The studies reviewed here show that the human IPS is involved in visuomotor and attentional processes similar to those observed in macaques. Likewise, human IPS comprises various functionally different highly specialized areas that are likely to reflect the human equivalents for macaque areas AIP, VIP, MIP, LIP and CIP (Bremmer et al. 2001; Shikata et al. 2001; Grefkes et al. 2002, 2004; Koyama et al. 2004). However, the anatomical arrangement of these functionally defined areas is not entirely equivalent, especially for the lateral wall of IPS comprising area hLIP and hCIP in macaques, which appear to have ‘crossed’ the bottom of the sulcus to the medial bank in humans.

That a functional area may be encountered at different topographical positions in humans and monkeys is a well-known phenomenon. For example, the motion-sensitive area MT/V5 is found in the superior temporal sulcus in the macaque and in the inferior temporal sulcus in humans (Zeki et al. 1991; Watson et al. 1993; Wunderlich et al. 2002). Such differences in functional topography may result from disproportionate expansion of cortical regions in humans (Orban et al. 2004). Warping techniques that register the macaque cortex to the human brain using anatomical and functional landmarks suggest that in humans the parietal visual cortex underwent greater expansion than the ventral visual cortex (Denys et al. 2004; Orban et al. 2004). Therefore, the evolution of the dorsal visual stream representing areas concerned with action in space (Ungerleider & Mishkin, 1982) and adjacent cortical regions comprising language areas (Ungerleider et al. 1998) might have led to a ‘medialization’ of the human LIP and CIP equivalents. The functional centre of gravity of hLIP is found posterior to hMIP (Grefkes et al. 2004; Koyama et al. 2004). In addition, the putative human equivalents for area CIP and the V6 complex within the parieto-occipital sulcus (Fig. 1) are found more medially in humans than in macaques Shikata et al. 2001, 2003; Dechent & Frahm, 2003). By contrast, the location of anterior regions of human IPS comprising areas hAIP and hVIP seems to be relatively well preserved across the species (Bremmer et al. 2001; Grefkes et al. 2002).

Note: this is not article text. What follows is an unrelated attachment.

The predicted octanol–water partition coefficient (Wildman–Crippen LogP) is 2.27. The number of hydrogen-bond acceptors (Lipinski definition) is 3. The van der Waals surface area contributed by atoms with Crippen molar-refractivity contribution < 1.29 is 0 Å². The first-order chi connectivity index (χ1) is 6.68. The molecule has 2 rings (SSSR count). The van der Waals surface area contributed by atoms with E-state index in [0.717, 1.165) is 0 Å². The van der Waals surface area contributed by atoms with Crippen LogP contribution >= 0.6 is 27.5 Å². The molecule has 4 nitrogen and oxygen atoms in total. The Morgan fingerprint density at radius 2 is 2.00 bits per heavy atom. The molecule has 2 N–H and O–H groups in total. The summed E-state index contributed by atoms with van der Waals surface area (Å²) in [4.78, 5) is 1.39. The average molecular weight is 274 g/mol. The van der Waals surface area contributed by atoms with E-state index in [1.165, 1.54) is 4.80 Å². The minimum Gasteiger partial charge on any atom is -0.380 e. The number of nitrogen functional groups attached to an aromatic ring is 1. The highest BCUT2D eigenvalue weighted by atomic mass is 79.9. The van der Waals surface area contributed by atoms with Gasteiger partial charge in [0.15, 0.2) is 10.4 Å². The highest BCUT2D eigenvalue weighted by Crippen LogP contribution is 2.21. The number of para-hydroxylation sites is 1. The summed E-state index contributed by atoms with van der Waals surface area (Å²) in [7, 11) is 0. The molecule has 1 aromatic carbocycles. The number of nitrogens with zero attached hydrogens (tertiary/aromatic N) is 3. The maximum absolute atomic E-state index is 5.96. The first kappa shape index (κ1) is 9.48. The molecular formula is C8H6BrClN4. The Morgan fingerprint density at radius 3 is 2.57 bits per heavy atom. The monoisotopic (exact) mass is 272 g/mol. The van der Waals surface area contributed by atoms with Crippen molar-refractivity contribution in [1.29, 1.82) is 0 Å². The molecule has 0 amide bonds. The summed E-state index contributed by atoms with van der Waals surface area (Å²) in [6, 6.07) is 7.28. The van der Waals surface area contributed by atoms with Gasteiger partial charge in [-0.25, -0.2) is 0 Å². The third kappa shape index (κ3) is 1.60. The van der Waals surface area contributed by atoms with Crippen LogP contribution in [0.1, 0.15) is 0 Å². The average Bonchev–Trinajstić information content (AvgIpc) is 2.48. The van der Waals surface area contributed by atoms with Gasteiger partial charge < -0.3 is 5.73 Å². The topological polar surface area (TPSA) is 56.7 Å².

These interspecies differences in the functional organization of the IPS are also paralleled by structural differences in the anatomy of the intraparietal region. For example, the IPS in humans – especially in its medial and posterior aspects – is often markedly gyrified, sometimes containing various subsulci or even a large intraparietal gyrus (as depicted in Fig. 2B, left to the ‘ips’ arrowhead), which is not the case in the macaque brain. The degree to which this apparent anatomical enlargement reflects interspecies differences in the organization of the IPS areas is unknown. Although various functional imaging studies have consistently demonstrated that human areas MIP and LIP are both located medially to the main (i.e. deepest) branch of the IPS (Sereno et al. 2001; Medendorp et al. 2003; Grefkes et al. 2004; Koyama et al. 2004), there is still some evidence for a relative dorso-medial and ventro-lateral separation between the functional zones associated with visual attentional and motor intentional processes (Rushworth et al. 2001), indicating that both areas (hLIP and hMIP) may also be anatomically separated in the human brain.

There remains a great number of questions that need to be addressed in future experiments. For example, the precise topography of human areas hAIP, hVIP, hMIP, hLIP and hCIP within the intraparietal cortex is not yet clear. In particular, the anatomical relationship between hLIP and hMIP both closely situated on the medial wall has to be examined further. A promising approach to that question may be found in monkey fMRI as this method fills the missing link between neurophysiology in macaques and fMRI in humans, and may therefore provide direct comparisons of fMRI-based functional anatomy between humans and monkeys (Koyama et al. 2004; Orban et al. 2004). Such studies have already suggested that human IPS contains probably more visuospatial processing areas than macaque IPS (Vanduffel et al. 2002). In addition, preliminary data from structural analyses indicate that that there might be more areas in human IPS than in the monkey (Zilles & Palomero-Gallagher, 2001; Choi et al. 2002). Because little is known in terms of the microstructural anatomy of the human intraparietal cortex, further studies using cyto-, myelo- or receptorarchitectonical approaches may provide useful information to establish equivalencies in the organization of the IPS in humans and macaques. And finally, human IPS and its surrounding cortical areas are strongly implicated in many higher cognitive functions, e.g. spatial orientating and re-orientating (Corbetta et al. 1998; Thiel et al. 2004) or local/global processing (Fink et al. 1996, 1999). Some of these cognitive processes have been investigated in the macaque (Horel, 1994; Robinson et al. 1995; Tanaka et al. 2001), but more studies comparing well-established protocols in humans and macaque are needed. Only by such a multifaceted approach we will obtain a clearer picture with regard to interspecies differences in the functional and structural organization of the parietal cortex.

References

  1. Top of page
  2. Abstract
  3. Introduction
  4. The intraparietal cortex in macaques
  5. Conclusions
  6. References